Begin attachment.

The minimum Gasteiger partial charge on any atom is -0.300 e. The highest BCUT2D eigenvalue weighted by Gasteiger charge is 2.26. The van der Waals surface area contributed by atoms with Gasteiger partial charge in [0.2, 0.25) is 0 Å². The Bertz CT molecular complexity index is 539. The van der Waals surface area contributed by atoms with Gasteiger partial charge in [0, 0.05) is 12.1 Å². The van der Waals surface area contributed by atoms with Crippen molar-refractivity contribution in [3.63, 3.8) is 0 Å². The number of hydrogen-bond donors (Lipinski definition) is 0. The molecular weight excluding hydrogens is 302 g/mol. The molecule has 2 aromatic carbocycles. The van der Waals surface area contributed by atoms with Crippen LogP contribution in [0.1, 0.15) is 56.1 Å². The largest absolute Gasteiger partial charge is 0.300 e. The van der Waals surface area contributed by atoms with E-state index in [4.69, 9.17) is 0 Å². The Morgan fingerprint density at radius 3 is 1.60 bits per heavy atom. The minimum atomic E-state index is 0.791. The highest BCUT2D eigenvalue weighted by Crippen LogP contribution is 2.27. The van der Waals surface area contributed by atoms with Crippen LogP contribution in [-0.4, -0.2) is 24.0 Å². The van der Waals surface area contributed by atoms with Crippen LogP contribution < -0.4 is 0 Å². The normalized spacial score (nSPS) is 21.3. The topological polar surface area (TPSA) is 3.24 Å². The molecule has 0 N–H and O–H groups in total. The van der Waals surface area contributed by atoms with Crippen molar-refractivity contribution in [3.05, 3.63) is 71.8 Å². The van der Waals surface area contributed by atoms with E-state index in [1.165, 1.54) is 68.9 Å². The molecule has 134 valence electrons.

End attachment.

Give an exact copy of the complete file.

The minimum Gasteiger partial charge on any atom is -0.300 e. The highest BCUT2D eigenvalue weighted by Gasteiger charge is 2.26. The van der Waals surface area contributed by atoms with Gasteiger partial charge in [0.2, 0.25) is 0 Å². The Bertz CT molecular complexity index is 539. The van der Waals surface area contributed by atoms with Gasteiger partial charge in [0, 0.05) is 12.1 Å². The van der Waals surface area contributed by atoms with Crippen molar-refractivity contribution in [3.63, 3.8) is 0 Å². The number of hydrogen-bond donors (Lipinski definition) is 0. The molecular weight excluding hydrogens is 302 g/mol. The molecule has 2 aromatic carbocycles. The van der Waals surface area contributed by atoms with Crippen LogP contribution in [0.1, 0.15) is 56.1 Å². The largest absolute Gasteiger partial charge is 0.300 e. The van der Waals surface area contributed by atoms with E-state index in [4.69, 9.17) is 0 Å². The Morgan fingerprint density at radius 3 is 1.60 bits per heavy atom. The minimum atomic E-state index is 0.791. The highest BCUT2D eigenvalue weighted by Crippen LogP contribution is 2.27. The van der Waals surface area contributed by atoms with Crippen LogP contribution in [-0.4, -0.2) is 24.0 Å². The van der Waals surface area contributed by atoms with Crippen LogP contribution < -0.4 is 0 Å². The normalized spacial score (nSPS) is 21.3. The topological polar surface area (TPSA) is 3.24 Å². The molecule has 0 N–H and O–H groups in total. The van der Waals surface area contributed by atoms with Crippen molar-refractivity contribution in [3.05, 3.63) is 71.8 Å². The van der Waals surface area contributed by atoms with E-state index in [1.165, 1.54) is 68.9 Å². The molecule has 134 valence electrons.